A totally representative group of about 200 American college students of child psychology were shown 60 chromatic photographs of infant faces: 5 male and 5 female each for six age levels (3, 5, 7, 9, 11, and 13 months). The babies were photographed by a professional photographer under controlled conditions when their facial expressions were judged to be relatively neutral, and the infants' shoulders were covered with a gray cape to hide clothing.
The study participants were instructed to rate the photos on a 5-point scale of cuteness (1: not very cute, 2: less cute than average, 3: average cuteness, 4: more cute than average, 5: very cute). The average rating was 2.75, ie somewhat less than averagely cute. The authors write that it's probably the selection of photos with neutral facial expressions and the grey cape which accounted for the students' overall perception as slightly less cute than average. And here's the plot of the results:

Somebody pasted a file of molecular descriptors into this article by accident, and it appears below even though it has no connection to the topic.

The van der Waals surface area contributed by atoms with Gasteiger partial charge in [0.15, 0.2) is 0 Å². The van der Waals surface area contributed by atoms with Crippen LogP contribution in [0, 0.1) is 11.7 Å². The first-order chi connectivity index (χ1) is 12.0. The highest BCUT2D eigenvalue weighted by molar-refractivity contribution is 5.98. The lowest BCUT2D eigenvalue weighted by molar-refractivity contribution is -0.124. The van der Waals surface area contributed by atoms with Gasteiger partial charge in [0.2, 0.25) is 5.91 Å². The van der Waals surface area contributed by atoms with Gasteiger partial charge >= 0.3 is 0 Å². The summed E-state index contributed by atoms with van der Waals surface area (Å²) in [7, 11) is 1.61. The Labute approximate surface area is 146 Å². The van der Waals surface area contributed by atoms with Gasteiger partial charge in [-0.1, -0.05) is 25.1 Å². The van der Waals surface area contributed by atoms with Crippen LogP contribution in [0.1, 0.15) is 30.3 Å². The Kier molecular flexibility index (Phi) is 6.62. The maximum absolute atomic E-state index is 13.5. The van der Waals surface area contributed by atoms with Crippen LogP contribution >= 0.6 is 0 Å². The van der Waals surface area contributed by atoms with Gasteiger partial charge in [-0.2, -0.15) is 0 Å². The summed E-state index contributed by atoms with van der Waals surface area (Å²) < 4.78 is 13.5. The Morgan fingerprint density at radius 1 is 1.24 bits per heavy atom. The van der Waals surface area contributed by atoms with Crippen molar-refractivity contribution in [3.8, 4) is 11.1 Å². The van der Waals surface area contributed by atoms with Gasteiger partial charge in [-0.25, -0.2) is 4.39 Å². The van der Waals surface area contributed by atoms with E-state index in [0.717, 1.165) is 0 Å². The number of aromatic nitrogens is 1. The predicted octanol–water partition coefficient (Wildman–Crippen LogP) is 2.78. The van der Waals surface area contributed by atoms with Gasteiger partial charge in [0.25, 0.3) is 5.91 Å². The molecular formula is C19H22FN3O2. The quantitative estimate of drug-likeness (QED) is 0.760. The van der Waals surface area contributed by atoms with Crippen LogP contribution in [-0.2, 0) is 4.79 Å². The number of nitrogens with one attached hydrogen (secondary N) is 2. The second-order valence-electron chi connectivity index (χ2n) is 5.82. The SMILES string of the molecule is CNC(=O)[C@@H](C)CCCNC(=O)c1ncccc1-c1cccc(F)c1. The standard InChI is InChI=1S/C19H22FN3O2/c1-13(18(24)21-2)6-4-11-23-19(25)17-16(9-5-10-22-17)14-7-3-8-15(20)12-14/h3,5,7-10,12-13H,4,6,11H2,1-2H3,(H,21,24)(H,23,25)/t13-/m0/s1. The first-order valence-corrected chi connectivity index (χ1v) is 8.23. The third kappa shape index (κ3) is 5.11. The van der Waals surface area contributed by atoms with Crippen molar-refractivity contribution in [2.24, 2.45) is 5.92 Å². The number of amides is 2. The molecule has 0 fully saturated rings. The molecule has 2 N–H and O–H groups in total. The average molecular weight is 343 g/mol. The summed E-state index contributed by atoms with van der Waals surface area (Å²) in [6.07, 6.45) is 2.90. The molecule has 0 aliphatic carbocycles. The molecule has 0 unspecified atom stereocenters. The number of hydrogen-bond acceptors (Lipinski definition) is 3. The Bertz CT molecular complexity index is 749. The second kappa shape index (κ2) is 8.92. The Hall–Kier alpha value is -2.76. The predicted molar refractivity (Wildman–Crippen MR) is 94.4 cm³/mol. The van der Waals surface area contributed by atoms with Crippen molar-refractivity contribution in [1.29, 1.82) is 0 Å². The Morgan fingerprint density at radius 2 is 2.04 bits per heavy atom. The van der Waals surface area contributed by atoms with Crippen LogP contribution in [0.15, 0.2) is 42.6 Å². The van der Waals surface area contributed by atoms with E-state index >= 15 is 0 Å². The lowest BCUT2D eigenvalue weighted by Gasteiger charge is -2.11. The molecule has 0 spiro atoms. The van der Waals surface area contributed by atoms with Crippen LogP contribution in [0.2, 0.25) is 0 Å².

So, female cuteness peaks at 9 months.
For the above rating the participants were not told the gender of the child, but asked to guess it, which provided a 'perceived gender' assignment to each photo. In a second experiment, the participants were told a gender which however was randomly picked. It turned out that an infant perceived to be male but labeled female was perceived to be less cute than if it was labeled male. Thus the authors conclude that cuter infants are more likely to be perceived as female, and cuteness expectations are higher on females.
Partly related, Gloria just woke up: